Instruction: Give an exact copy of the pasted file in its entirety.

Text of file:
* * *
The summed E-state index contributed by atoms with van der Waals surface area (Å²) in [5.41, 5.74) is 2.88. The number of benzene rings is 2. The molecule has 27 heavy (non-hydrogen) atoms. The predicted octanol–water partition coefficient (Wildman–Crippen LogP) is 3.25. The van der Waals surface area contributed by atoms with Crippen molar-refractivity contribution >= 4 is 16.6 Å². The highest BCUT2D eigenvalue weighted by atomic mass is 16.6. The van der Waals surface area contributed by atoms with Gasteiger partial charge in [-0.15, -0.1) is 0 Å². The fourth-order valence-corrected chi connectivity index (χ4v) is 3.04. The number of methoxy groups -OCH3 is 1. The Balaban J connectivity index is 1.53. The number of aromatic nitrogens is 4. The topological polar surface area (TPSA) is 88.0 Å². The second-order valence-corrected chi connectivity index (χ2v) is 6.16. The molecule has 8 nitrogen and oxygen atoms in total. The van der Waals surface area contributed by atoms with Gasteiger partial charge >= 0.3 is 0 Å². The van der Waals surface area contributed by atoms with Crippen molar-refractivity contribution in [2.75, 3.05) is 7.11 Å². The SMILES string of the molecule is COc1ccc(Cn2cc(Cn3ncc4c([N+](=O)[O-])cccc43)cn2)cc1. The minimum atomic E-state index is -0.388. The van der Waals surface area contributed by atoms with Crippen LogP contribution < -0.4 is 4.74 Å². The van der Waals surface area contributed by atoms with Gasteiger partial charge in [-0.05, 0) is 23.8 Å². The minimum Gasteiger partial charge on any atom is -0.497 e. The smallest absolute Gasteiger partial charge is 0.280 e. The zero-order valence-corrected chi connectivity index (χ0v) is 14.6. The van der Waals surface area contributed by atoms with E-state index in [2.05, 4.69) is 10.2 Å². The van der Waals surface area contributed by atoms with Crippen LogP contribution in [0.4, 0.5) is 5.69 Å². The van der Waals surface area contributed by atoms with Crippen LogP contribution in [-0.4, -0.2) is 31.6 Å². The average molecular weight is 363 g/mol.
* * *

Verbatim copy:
The summed E-state index contributed by atoms with van der Waals surface area (Å²) in [5.41, 5.74) is 2.88. The number of benzene rings is 2. The molecule has 27 heavy (non-hydrogen) atoms. The predicted octanol–water partition coefficient (Wildman–Crippen LogP) is 3.25. The van der Waals surface area contributed by atoms with Crippen molar-refractivity contribution >= 4 is 16.6 Å². The highest BCUT2D eigenvalue weighted by atomic mass is 16.6. The van der Waals surface area contributed by atoms with Gasteiger partial charge in [-0.15, -0.1) is 0 Å². The fourth-order valence-corrected chi connectivity index (χ4v) is 3.04. The number of methoxy groups -OCH3 is 1. The Balaban J connectivity index is 1.53. The number of aromatic nitrogens is 4. The topological polar surface area (TPSA) is 88.0 Å². The second-order valence-corrected chi connectivity index (χ2v) is 6.16. The molecule has 8 nitrogen and oxygen atoms in total. The van der Waals surface area contributed by atoms with Gasteiger partial charge >= 0.3 is 0 Å². The van der Waals surface area contributed by atoms with Crippen molar-refractivity contribution in [2.75, 3.05) is 7.11 Å². The SMILES string of the molecule is COc1ccc(Cn2cc(Cn3ncc4c([N+](=O)[O-])cccc43)cn2)cc1. The minimum atomic E-state index is -0.388. The van der Waals surface area contributed by atoms with Crippen LogP contribution < -0.4 is 4.74 Å². The van der Waals surface area contributed by atoms with Gasteiger partial charge in [-0.05, 0) is 23.8 Å². The minimum Gasteiger partial charge on any atom is -0.497 e. The smallest absolute Gasteiger partial charge is 0.280 e. The zero-order valence-corrected chi connectivity index (χ0v) is 14.6. The van der Waals surface area contributed by atoms with E-state index in [2.05, 4.69) is 10.2 Å². The van der Waals surface area contributed by atoms with Crippen LogP contribution in [0.4, 0.5) is 5.69 Å². The van der Waals surface area contributed by atoms with Crippen LogP contribution in [-0.4, -0.2) is 31.6 Å². The average molecular weight is 363 g/mol.